Rahul Sharma

The Pearl (magazine)

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The Pearl, A Magazine of Facetiae and Voluptuous Reading was a pornographic monthly magazine issued for 18 months in London by William Lazenby from July 1879 to December 1880, with two Christmas supplements; it was closed down by the authorities for publishing obscene literature. Lazenby followed it with The Oyster (1883) and The Boudoir.


The magazine was sold under the counter and has been described retrospectively as the first underground-bestseller. Parts of the magazine have been compiled and translated into German.

The general format of the magazine was to publish three serial erotic tales simultaneously, devoted to sex in high society, incest and flagellation, respectively, interspersed with obscene parodies, poems and limericks. The publisher William Lazenby also wrote some of the contents. Some of the poems are thought to have been written by Algernon Charles Swinburne. The format of the magazine can be seen as a parody of contemporary magazines aimed at the family market.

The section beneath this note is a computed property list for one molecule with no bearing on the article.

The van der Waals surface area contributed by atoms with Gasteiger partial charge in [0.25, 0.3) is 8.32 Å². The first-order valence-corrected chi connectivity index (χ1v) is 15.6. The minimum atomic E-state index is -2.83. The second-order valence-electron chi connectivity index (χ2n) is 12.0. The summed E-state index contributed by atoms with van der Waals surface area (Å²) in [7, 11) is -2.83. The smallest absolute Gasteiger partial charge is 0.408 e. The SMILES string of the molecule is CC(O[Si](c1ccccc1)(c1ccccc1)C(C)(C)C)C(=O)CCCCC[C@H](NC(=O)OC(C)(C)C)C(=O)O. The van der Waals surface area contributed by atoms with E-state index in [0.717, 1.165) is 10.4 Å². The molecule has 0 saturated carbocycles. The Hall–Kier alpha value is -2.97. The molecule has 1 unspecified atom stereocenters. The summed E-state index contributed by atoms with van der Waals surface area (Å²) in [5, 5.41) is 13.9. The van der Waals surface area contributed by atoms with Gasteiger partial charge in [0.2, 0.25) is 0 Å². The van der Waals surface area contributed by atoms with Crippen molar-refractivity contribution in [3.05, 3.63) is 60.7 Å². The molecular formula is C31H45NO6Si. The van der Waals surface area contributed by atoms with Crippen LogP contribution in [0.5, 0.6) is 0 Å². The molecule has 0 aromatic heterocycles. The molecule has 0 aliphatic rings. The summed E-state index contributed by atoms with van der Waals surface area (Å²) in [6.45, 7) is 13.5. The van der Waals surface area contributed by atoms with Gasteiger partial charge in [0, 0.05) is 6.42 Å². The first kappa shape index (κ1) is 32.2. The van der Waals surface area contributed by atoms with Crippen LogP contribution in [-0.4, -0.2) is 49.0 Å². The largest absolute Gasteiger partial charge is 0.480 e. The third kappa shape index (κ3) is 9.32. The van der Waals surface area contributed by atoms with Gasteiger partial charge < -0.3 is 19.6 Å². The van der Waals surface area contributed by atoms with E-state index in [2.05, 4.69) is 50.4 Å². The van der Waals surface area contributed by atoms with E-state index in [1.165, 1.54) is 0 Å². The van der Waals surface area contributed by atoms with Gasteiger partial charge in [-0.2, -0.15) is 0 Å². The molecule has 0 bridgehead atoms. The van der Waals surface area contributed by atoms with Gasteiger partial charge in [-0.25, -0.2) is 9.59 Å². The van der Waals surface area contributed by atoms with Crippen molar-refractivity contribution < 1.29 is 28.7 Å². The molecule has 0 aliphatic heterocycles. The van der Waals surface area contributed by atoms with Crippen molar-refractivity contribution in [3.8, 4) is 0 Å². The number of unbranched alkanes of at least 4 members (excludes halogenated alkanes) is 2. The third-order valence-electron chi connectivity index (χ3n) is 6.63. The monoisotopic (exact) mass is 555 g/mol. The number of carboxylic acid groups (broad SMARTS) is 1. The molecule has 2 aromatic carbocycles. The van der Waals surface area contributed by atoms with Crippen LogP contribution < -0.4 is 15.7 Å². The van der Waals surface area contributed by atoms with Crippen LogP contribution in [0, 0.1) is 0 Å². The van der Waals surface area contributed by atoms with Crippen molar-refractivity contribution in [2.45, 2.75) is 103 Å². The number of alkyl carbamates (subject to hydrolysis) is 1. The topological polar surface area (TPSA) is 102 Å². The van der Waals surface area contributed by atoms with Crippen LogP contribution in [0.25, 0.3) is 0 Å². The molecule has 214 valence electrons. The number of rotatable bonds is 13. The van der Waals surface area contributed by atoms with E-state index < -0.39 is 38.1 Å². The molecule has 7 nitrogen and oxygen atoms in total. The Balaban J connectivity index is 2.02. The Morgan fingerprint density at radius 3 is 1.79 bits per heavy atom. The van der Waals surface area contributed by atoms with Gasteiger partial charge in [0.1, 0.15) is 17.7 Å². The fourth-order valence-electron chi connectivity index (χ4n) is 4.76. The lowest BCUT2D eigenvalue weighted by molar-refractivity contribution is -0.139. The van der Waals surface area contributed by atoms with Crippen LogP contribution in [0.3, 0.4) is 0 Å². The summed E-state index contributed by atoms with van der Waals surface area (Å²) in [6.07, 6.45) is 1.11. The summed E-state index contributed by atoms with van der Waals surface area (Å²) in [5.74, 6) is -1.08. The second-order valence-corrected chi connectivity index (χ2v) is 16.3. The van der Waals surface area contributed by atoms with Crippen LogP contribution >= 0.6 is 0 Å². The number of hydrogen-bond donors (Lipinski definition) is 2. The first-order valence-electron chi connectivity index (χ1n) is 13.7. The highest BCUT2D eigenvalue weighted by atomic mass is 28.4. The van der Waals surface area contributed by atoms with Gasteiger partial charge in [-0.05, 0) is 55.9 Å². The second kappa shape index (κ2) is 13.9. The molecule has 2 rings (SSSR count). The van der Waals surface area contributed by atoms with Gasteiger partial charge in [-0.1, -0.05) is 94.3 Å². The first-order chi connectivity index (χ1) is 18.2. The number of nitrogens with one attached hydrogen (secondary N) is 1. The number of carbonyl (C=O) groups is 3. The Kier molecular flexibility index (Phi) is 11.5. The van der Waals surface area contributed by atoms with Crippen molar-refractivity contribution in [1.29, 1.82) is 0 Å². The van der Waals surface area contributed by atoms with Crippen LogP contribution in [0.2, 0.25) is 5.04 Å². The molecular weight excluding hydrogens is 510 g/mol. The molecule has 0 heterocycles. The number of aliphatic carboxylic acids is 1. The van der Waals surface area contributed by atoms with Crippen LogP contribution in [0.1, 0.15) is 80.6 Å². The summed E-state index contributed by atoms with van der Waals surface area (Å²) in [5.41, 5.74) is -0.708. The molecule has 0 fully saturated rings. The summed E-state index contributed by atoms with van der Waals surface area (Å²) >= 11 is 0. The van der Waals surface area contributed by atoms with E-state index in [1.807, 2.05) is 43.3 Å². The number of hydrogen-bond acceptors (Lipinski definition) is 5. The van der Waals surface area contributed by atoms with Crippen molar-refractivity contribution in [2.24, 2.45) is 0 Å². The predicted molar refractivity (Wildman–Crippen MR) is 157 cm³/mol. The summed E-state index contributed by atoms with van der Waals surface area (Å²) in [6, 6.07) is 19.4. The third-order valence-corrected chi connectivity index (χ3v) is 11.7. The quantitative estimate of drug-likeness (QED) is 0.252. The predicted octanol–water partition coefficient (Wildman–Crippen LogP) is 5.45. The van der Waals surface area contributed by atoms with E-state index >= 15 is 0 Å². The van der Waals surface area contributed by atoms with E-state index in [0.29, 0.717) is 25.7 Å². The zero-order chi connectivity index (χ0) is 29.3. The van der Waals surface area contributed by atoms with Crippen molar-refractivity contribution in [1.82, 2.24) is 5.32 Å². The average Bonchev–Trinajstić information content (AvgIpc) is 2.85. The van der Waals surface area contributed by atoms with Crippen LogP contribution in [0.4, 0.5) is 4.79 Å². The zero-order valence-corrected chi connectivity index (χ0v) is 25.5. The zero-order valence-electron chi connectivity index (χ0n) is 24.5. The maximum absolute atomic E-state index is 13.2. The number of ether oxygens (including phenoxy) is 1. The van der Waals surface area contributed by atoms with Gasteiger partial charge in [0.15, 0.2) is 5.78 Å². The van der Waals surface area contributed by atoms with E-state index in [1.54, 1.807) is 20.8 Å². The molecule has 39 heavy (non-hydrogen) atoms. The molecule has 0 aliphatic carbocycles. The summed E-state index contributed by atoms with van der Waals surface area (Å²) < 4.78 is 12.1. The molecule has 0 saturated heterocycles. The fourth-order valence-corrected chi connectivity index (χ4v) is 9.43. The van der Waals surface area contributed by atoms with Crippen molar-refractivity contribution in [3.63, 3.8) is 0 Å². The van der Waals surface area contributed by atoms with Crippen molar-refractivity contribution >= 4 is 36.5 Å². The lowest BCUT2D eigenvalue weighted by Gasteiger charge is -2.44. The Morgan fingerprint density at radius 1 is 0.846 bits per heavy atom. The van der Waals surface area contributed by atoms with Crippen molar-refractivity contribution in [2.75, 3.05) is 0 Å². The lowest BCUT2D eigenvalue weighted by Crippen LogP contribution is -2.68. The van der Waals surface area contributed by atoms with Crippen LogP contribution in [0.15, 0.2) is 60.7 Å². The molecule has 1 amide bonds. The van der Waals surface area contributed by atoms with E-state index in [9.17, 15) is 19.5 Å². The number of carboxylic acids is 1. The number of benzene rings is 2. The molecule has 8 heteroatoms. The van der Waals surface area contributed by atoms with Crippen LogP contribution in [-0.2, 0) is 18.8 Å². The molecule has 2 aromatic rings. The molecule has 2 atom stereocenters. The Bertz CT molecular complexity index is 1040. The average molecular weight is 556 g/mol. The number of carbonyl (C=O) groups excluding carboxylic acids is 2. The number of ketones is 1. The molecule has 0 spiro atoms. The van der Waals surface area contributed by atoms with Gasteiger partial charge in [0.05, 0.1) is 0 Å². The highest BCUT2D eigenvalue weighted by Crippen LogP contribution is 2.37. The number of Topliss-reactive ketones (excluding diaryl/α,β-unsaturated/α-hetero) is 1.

The Pearl contains "My Grandmother's Tale", the first pornographic story based on slavery in the American South.

In Australia in 2011 a man was convicted for possession of The Pearl due to the presence of "child exploitation material". However, the conviction was set aside on appeal.

Rhymes, songs and parodies

The Pearl published limericks under the label 'Nursery Rhymes'. The heading is facetious, as their content would certainly not be appropriate for the nursery. The following example was included in The Pearl, Issue NÂș 1, July 1879.

There was a young man from Peru, Who had nothing whatever to do; And sent the result to the zoo.

Cultural Legacy

A selection from the story "Lady Pokingham, or They All Do It" is read during a scene in The Master (2012).

The Pearl's characters and venues, being Victoriana, are featured in The League of Extraordinary Gentlemen by Alan Moore. In Volume I, Issue 2 (Ghosts & Miracles), a girls' school seems to be haunted by a ghost (The "Holy Spirit") that is raping and impregnating the students. The headmistress is Rosa Coote, a character from one of The Pearl's serials. The "Holy Spirit" turns out to be Hawley Griffin, the Invisible Man.


The Pearl (magazine) Wikipedia

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